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Grades 9-12

Moving Mountains

Science Bulletin

Moving Mountains

One paradox of geology is that weathering a mountain down can actually make it rise higher. Scientists have learned of this peculiar feedback process only in recent years, and the St. Elias Erosion/tectonics Project (STEEP) team is at the forefront of understanding how climate and the movements of Earth's crust interact to build towering peaks. In this feature video, meet geologists of every stripe collaborating on STEEP in Alaska's St. Elias Range, one of the most rapidly growing mountain ranges in the world.
To orient yourself to this obscure yet spectacular locale, click "Explore the St. Elias Range" at left. Read more about the science behind the paradigm shift in the essay A Mountain Theory on the Rise.

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Science Bulletin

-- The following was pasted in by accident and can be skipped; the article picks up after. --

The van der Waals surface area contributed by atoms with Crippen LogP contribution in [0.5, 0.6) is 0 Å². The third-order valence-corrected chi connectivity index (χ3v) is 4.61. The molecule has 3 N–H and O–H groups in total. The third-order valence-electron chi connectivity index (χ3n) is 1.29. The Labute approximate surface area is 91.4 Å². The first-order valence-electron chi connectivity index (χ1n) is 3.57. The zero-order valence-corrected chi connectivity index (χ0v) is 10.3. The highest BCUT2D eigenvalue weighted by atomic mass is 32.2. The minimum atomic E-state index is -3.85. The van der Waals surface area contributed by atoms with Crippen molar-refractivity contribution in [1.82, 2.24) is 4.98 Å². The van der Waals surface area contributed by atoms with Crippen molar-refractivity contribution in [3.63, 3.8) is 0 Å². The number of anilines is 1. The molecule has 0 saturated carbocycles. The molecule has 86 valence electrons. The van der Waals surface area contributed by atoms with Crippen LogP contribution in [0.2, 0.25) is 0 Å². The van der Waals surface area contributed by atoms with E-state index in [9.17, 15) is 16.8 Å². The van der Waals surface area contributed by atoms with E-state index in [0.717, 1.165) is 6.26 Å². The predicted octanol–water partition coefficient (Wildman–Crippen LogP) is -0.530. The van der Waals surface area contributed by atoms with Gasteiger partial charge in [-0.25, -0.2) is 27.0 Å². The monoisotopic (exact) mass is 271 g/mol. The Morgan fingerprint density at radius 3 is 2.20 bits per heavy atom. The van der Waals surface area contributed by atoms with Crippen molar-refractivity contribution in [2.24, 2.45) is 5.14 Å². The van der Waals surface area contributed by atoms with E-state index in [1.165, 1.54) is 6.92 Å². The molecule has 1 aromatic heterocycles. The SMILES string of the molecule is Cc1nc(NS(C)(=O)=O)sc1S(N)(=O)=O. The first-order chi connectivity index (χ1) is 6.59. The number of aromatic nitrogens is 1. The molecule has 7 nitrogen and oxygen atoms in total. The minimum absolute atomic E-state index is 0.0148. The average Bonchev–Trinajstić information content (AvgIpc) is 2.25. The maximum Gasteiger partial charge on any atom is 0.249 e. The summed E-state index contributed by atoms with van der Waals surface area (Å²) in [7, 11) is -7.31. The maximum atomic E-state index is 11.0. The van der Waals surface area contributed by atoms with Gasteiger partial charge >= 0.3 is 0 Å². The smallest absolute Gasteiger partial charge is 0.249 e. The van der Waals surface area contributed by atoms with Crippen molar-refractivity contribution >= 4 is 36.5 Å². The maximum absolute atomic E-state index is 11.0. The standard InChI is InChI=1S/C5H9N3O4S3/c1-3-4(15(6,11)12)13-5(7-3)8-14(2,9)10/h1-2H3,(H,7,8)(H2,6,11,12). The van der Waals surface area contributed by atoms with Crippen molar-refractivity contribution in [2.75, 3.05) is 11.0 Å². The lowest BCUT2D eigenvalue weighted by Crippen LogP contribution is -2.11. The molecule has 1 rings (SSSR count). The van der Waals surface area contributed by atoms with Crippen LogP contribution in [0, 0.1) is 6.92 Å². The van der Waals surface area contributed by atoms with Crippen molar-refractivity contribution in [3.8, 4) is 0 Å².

Zircons: Time Capsules from the Early Earth

Zircons are tiny crystals with a big story to tell. Some of these minerals are the oldest Earth materials ever discovered, and therefore yield clues about what the planet was like after it formed 4.5 billion years ago. In this new Science Bulletins video, travel to a remote island off Greenland's coast and a zircon-making lab in New York State to learn how geologists are using these time capsules to build new hypotheses about the early Earth.
Science Bulletins is a production of the National Center for Science Literacy, Education, and Technology (NCSLET), part of the Department of Education at the American Museum of Natural History. Each Bulletin is produced by AMNHs curatorial and scientific staff and a team of video producers, designers, writers, and educators using state-of-the-art technologies such as high-definition video, data visualization, and 3-D computer graphics to present the latest research.

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